BankTechDealmakingPayments

Moov raises $27 million in a16z-led Series A as embedded finance space heats up

Startup's goal is to empower developers with developer-first code that’s “modular, portable, and bank agnostic"

Moov Financial, which has developed a portable open-source platform for embedding banking services, announced this morning it has raised $27 million in an “oversubscribed” Series A funding round led by a16z (also known as Andreessen Horowitz).

The financing comes less than four months after Iowa-based Moov secured a $5.5 million seed round led by Bain Capital Ventures. Other backers include Moov’s investors include RRE Ventures, Canapi Ventures, Commerce Ventures, Gradient Ventures, Uncorrelated Ventures and Veridian Credit Union.

Moov says its open-source platform allows banks and credit unions, SaaS companies, and fintech providers to “quickly deploy basic financial service solutions to seamlessly receive funds, store value, and remit payments.” The startup claims that its protocols offer the “first de facto standard” for embedded payments infrastructure offered publicly.  

Its self-proclaimed goal is to empower developers with developer-first code that’s “modular, portable, and bank agnostic.” Or put more simply, for example, it wants to be able to help any company tap into banking services without actually becoming a bank. Or it wants to help any company pivot to becoming a fintech (as the definition of fintech continues to blur with so many non-financial companies offering financial technology services).  Moov wants to give these companies the ability to integrate transactional banking tools and services directly into their apps or business solutions

“We’re creating a future that allows financial institutions and companies of any size deploying financial services to implement just the components they need to improve their systems and continue developing custom solutions,” CEO and co-founder Wade Arnold wrote in a blog post this morning.

Moov actually began as an open-source movement in 2017, created by Arnold and Bob Smith. Arnold had founded Banno, a white label digital banking platform, which was acquired by Jack Henry in 2014 (Smith was an employee) Their goal at the time of inception, according to Arnold, was “to lend a trusted hand to developers building or integrating financial products.”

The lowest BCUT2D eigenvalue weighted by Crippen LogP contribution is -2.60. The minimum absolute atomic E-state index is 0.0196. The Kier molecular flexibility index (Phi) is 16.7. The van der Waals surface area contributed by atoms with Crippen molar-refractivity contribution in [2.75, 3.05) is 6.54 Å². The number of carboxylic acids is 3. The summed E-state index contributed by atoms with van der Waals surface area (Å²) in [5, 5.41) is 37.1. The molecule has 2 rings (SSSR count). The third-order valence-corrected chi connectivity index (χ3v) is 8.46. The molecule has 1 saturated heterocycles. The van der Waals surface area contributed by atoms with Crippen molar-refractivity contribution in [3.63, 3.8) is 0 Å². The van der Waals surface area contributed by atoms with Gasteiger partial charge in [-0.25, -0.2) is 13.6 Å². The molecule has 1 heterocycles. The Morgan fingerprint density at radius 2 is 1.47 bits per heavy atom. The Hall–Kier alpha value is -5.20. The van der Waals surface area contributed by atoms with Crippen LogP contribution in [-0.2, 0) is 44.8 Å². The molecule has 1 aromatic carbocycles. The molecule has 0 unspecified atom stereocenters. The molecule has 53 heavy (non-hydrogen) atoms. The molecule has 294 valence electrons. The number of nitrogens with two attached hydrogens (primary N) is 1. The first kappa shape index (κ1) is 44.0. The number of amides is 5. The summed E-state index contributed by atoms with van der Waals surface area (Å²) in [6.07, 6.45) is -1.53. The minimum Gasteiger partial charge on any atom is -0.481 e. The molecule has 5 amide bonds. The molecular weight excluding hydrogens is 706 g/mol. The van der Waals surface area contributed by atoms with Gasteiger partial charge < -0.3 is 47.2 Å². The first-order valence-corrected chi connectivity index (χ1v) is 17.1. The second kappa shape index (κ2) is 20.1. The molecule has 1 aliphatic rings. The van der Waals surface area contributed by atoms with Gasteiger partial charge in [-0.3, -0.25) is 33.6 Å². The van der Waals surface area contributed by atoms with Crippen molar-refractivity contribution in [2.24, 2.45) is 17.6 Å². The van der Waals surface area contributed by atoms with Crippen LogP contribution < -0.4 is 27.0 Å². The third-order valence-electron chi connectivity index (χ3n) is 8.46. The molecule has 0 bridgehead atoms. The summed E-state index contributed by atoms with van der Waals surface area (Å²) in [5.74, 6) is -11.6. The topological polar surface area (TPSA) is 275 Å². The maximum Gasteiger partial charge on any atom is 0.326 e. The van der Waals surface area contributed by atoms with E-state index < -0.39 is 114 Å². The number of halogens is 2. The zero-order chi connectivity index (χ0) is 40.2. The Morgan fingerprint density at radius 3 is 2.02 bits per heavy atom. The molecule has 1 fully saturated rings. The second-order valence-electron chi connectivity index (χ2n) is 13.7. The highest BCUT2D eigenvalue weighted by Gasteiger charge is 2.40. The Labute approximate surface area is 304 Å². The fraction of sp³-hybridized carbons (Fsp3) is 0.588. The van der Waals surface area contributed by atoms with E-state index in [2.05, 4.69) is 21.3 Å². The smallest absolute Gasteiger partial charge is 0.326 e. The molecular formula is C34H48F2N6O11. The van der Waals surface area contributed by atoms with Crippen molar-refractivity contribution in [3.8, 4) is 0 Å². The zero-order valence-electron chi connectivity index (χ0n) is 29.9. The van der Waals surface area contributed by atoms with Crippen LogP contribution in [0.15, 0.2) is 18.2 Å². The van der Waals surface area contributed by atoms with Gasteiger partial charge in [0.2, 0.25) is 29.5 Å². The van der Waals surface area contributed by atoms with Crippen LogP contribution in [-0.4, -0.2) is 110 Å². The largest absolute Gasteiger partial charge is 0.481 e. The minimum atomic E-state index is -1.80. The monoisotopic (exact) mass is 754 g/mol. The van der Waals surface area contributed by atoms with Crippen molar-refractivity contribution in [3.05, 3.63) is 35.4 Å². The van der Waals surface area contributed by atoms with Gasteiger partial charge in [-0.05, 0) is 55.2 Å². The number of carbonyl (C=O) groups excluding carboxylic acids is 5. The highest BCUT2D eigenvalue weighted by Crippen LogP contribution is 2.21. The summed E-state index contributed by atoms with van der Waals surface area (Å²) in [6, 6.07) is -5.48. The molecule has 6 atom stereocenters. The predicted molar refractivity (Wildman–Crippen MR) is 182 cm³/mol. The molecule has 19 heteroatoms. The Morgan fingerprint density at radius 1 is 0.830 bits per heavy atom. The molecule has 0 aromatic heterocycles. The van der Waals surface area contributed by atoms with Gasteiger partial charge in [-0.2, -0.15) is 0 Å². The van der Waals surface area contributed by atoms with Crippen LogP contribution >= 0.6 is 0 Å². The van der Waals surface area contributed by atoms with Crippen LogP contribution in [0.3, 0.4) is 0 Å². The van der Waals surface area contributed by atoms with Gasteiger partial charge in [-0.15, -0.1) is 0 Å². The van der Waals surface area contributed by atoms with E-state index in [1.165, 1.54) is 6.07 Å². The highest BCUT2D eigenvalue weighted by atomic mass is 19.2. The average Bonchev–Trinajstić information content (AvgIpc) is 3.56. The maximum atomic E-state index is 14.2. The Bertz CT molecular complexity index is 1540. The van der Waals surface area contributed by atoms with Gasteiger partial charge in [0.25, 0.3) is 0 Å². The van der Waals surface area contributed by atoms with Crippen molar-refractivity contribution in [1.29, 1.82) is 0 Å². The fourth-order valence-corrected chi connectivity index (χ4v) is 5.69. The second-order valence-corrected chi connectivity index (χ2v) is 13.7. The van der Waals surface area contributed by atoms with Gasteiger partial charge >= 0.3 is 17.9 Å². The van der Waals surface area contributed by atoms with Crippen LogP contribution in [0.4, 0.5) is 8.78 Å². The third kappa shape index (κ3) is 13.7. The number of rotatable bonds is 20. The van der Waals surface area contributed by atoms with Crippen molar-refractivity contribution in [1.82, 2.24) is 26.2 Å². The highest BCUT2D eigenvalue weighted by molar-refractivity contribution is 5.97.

Bob-Smith-Wade-Arnold-1
Bob Smith and Wade Arnold

“After more than 15 years of experience developing solutions in digital banking, core banking, and payments, we knew that banking infrastructure could be better,” Arnold writes. “We knew that sending, receiving, and storing money could be simpler. We knew that in a cloud-native world, security, portability, and flexibility are everything. And we whole-heartedly believe in community. So, we created Moov as an open-source platform.”

Today, companies such as HMBradley, Atomic, Bank Novo, Linden Lab, and BillGO use and contribute to its open-source libraries.

The company has certainly been growing. At the beginning of this year, it had two employees. Today, it has 19, according to Arnold.

Moov plans to use its new capital to further expand its team, further develop its enterprise offerings, and double-down on “setting the standard for open collaboration on financial protocols.”

“We’ll fast-track our development of other payment primitives and introduce financial institutions servicing fintechs and software companies across industries to the ways Moov can simplify and improve their financial products,” Arnold told FinLedger. “As the shift to online continues to grow, so has the demand and need for Moov. “

This funding news is particularly interesting considering that on Thursday, Stripe announced that it was shifting from being a payments infrastructure provider to now also wanting to help companies of all sizes with their banking needs via Treasury, its new banking-as-a-service API. (Read all about why that’s a big deal here)

But Moov doesn’t necessarily consider Stripe to be a competitor.

“Stripe simplified eCommerce checkout for all by putting developers first,” Arnold told FinLedger. “Moov echoes the ethos in putting developers first but we’re focused on the underpinning infrastructure of payments and banking. We would like to think that Stripe could have leveraged Moov if we existed when they started.”

In their own blog post, a16z’s Angela Strange and Peter Levine write that financial services have experienced “very little change for a century until the past decade – when an explosion of fintechs began unbundling the bank with “best-in-class point solutions.” 

The pair describe Moov as a provider of open source financial services building blocks (or open source banking primitives-as-a-service). 

“Moov makes sending, receiving, and storing money modular, composable, extensible, and highly reliable,” they wrote.

They detail why companies from banks to fintechs to vertical SaaS & marketplaces to large incumbents can benefit from what Moov has to offer.

“Moov is taking an inside-out approach, rebuilding the most fundamental primitives in modern Go libraries and wrapped in REST—including ACH, wires, RTP, OFAC, and a ledger for stored balance—and open sourcing them,” the pair wrote.

Indeed, a16z has committed to investing heavily in fintech. On November 20, the firm announced the close of two massive new funds totaling $4.5 billion, part of which will go toward backing financial services companies.

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